Forskning ved Københavns Universitet - Københavns Universitet

Forside

Using 3D Printing for Rapid Prototyping of Characterization Tools for Investigating Powder Blend Behavior

Publikation: Forskning - peer reviewTidsskriftartikel

There is an increasing need to provide more detailed insight into the behavior of particulate systems. The current powder characterization tools are developed empirically and in many cases, modification of existing equipment is difficult. More flexible tools are needed to provide understanding of complex powder behavior, such as mixing process and segregation phenomenon. An approach based on the fast prototyping of new powder handling geometries and interfacing solutions for process analytical tools is reported. This study utilized 3D printing for rapid prototyping of customized geometries; overall goal was to assess mixing process of powder blends at small-scale with a combination of spectroscopic and mechanical monitoring. As part of the segregation evaluation studies, the flowability of three different paracetamol/filler-blends at different ratios was investigated, inter alia to define the percolation thresholds. Blends with a paracetamol wt% above the percolation threshold were subsequently investigated in relation to their segregation behavior. Rapid prototyping using 3D printing allowed designing two funnels with tailored flow behavior (funnel flow) of model formulations, which could be monitored with an in-line near-infrared (NIR) spectrometer. Calculating the root mean square (RMS) of the scores of the two first principal components of the NIR spectra visualized spectral variation as a function of process time. In a same setup, mechanical properties (basic flow energy) of the powder blend were monitored during blending. Rapid prototyping allowed for fast modification of powder testing geometries and easy interfacing with process analytical tools, opening new possibilities for more detailed powder characterization.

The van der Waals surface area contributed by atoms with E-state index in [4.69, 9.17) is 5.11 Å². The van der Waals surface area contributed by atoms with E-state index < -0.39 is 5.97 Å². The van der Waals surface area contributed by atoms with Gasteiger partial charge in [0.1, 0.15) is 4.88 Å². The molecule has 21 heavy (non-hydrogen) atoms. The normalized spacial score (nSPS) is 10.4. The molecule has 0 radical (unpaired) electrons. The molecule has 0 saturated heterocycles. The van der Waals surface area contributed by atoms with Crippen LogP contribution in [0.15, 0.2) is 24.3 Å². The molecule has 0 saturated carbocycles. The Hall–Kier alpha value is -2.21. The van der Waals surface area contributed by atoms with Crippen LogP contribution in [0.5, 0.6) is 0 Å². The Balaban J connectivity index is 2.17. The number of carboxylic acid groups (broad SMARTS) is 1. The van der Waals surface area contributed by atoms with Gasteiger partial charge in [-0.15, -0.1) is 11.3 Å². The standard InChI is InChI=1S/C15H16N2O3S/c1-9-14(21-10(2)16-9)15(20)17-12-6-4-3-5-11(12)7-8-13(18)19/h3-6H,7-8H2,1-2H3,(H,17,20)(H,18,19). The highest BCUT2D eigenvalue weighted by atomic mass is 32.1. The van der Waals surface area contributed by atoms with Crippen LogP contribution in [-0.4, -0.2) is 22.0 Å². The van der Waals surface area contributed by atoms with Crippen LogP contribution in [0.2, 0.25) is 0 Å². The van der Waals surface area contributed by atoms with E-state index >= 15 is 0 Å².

OriginalsprogEngelsk
TidsskriftAAPS PharmSciTech
ISSN1530-9932
DOI
StatusE-pub ahead of print - 2 nov. 2017

ID: 185402565